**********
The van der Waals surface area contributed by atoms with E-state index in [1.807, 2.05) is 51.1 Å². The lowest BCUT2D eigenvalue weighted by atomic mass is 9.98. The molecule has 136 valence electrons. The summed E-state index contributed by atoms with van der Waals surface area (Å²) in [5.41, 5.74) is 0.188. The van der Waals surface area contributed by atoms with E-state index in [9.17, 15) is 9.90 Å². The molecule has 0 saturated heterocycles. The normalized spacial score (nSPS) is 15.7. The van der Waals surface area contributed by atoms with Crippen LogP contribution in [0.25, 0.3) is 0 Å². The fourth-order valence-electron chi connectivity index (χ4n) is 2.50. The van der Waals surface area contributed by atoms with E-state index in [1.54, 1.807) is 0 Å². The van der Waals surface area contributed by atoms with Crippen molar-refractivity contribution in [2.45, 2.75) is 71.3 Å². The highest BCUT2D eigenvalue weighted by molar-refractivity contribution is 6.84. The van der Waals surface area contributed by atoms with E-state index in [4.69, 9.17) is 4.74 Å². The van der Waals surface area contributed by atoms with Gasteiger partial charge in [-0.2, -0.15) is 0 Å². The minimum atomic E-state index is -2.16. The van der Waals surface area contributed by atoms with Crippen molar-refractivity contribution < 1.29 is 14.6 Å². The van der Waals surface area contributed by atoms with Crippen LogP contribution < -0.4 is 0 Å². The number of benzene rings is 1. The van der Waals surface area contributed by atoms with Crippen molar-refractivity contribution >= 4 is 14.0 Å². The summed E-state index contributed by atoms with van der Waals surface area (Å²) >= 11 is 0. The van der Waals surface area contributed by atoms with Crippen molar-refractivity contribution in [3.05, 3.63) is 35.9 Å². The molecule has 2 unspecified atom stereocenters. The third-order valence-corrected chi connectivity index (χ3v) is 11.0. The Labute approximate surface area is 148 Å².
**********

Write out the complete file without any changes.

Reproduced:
The van der Waals surface area contributed by atoms with E-state index in [1.807, 2.05) is 51.1 Å². The lowest BCUT2D eigenvalue weighted by atomic mass is 9.98. The molecule has 136 valence electrons. The summed E-state index contributed by atoms with van der Waals surface area (Å²) in [5.41, 5.74) is 0.188. The van der Waals surface area contributed by atoms with E-state index in [9.17, 15) is 9.90 Å². The molecule has 0 saturated heterocycles. The normalized spacial score (nSPS) is 15.7. The van der Waals surface area contributed by atoms with Crippen LogP contribution in [0.25, 0.3) is 0 Å². The fourth-order valence-electron chi connectivity index (χ4n) is 2.50. The van der Waals surface area contributed by atoms with E-state index in [1.54, 1.807) is 0 Å². The van der Waals surface area contributed by atoms with Crippen molar-refractivity contribution in [2.45, 2.75) is 71.3 Å². The highest BCUT2D eigenvalue weighted by molar-refractivity contribution is 6.84. The van der Waals surface area contributed by atoms with E-state index in [4.69, 9.17) is 4.74 Å². The van der Waals surface area contributed by atoms with Gasteiger partial charge in [-0.2, -0.15) is 0 Å². The minimum atomic E-state index is -2.16. The van der Waals surface area contributed by atoms with Crippen molar-refractivity contribution < 1.29 is 14.6 Å². The van der Waals surface area contributed by atoms with Crippen LogP contribution < -0.4 is 0 Å². The number of benzene rings is 1. The van der Waals surface area contributed by atoms with Crippen molar-refractivity contribution >= 4 is 14.0 Å². The summed E-state index contributed by atoms with van der Waals surface area (Å²) >= 11 is 0. The van der Waals surface area contributed by atoms with Crippen molar-refractivity contribution in [3.05, 3.63) is 35.9 Å². The molecule has 2 unspecified atom stereocenters. The third-order valence-corrected chi connectivity index (χ3v) is 11.0. The Labute approximate surface area is 148 Å².